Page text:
Non-lieu de mémoire evokes the artist’s own childhood memories, using her own handwritten notes and recent photos of the locations taken by the artist. These memories are fragments of everyday life, imaginary stories or stories that we have heard repeatedly about ourselves, stories which are inaccessible to our current self. What makes them unique is that they depict themselves eternally like a bubble in a piece of amber, the way we left them once. The places that have since changed irreversibly and become impersonal do not help recollection, and this is further emphasised by dream-like, overacted and frozen situations. There is an air of uncertainty about the photos – was it really the place where it all happened? did the events happen at all? or are we just remembering things we yearned for or dreamed about? Without artefacts of the past, photos as evidence are dissolved in the realm of fiction. A photograph can only be a document of one’s past, if it was taken at the given place and time; a photo shot at a later date will lead us to have doubts about ourselves.

The road leads from the past to the future, and belief, expectation and premonition, or imagination, are made a part of the “I”. In preparation for her Useless Best Wishes series, Fabricius asked her foreign friends and acquaintances to send her for her birthday, instead of the usual useless best wishes, charms that have magic powers and help predict disasters or fend them off. The captions to the photographs in this series, hence, do not say explicitly what they are referring to (perhaps for some magical reason), but only name the act or situation that is to be avoided: “Seeing more than six foxes that cross our path”, “Eating pumpkin and sturgeon at the same time”, or “Leaving clothes out on a line to dry between two holidays”. These notions are also part of an old world common belief, or tradition, which we have for the most part dismissed as superstition. I say for the most part, for by knowing about them, we have kept a supernatural factor alive in our overly rational everyday lives. We cannot completely exempt ourselves from the unexplainable and its irrational effects – and for that matter, even the knowledge of it – as it still influences us, at least by flashing into our minds at certain moments. The nicely arranged photos hint at this phenomenon that we cannot escape: there is sometimes an elbow sticking into the picture, or a white envelope is being handed to us, or the too shallow depth of field makes objects close to us blurry.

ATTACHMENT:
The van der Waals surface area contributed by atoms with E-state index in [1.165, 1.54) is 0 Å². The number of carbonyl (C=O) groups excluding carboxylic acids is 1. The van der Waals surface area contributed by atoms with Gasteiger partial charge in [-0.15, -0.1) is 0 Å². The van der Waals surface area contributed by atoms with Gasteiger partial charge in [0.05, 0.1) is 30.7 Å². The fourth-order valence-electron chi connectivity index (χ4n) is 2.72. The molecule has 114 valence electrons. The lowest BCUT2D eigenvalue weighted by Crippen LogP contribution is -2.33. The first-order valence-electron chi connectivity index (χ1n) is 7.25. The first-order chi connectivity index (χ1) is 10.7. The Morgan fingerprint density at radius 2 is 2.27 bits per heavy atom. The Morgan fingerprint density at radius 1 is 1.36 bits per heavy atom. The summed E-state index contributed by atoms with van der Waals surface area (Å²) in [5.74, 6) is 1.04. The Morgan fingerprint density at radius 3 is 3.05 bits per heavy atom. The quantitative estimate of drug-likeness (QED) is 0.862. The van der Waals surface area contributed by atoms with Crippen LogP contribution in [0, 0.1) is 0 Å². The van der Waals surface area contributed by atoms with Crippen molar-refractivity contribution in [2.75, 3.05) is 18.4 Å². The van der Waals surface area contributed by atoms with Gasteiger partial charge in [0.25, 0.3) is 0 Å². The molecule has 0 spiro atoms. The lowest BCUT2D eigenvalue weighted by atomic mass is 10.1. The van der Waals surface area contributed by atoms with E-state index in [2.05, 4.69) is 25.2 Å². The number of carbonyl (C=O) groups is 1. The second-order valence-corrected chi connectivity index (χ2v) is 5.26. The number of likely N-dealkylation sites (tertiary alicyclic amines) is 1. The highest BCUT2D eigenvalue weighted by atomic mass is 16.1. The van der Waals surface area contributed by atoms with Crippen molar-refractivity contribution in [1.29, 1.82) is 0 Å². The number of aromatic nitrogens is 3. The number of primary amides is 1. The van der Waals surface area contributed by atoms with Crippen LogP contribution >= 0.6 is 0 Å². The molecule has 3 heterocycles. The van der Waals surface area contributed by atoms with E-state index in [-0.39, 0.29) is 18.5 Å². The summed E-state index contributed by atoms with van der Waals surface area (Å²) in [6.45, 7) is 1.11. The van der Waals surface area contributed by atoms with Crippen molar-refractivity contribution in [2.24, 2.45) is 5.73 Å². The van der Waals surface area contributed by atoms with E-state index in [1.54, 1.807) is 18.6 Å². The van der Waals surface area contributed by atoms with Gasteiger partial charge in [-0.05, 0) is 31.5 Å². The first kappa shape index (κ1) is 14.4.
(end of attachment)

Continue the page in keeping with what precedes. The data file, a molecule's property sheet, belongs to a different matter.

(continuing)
As a continuation of this, the Unpredictable Events of the Future series explores what effects our beliefs have on our perception, and through this it raises the question of how our beliefs shape our reality. Spontaneous Polaroid photos that are strung not along a single storyline have been supplemented with the notions of fortune-telling cards. The figures in the pictures – perhaps better referred to as contributors – after the photo of them was taken, took a card at random from the deck, and the concept picked in this way helped to interpret, or reinterpret, what can be seen in the picture. Fortune-telling and the world of superstition only appears indirectly, with the recurring animal motif primarily evoking this world of symbols, where every irregular, unexpected phenomenon is assigned a meaning. The familial atmosphere created by photos that “did not turn out so well” gives credibility to the odd scenes that do not fit the situation and the environment, like the peeping black dog at the bottom of the picture, or the hand of the person clad in animal skin like a shaman, that is sticking out. Nevertheless, the random situations and framing, and the barely composed setting accompanied by these notions point in a very specific direction, and the freedom of humanity cannot be justified in this very firm interpretational framework. Interpreting an image and interpreting your own identity are both self-fulfilling prophecies.

As we can see, Fabricius interprets identity as a meeting point, as a sphere of activity, where relationships, influences and movements intersect. Step by step, she discovers the horizon, where the never-ending process of self-interpretation and self-identification takes place, starting from one’s own memories, through the memories of the family, all the way to the narratives provided by society. Again and again, she asks the question: to what extent is it possible for someone to make decisions of her own free will about her own life, future and identity?

Judit Csatlós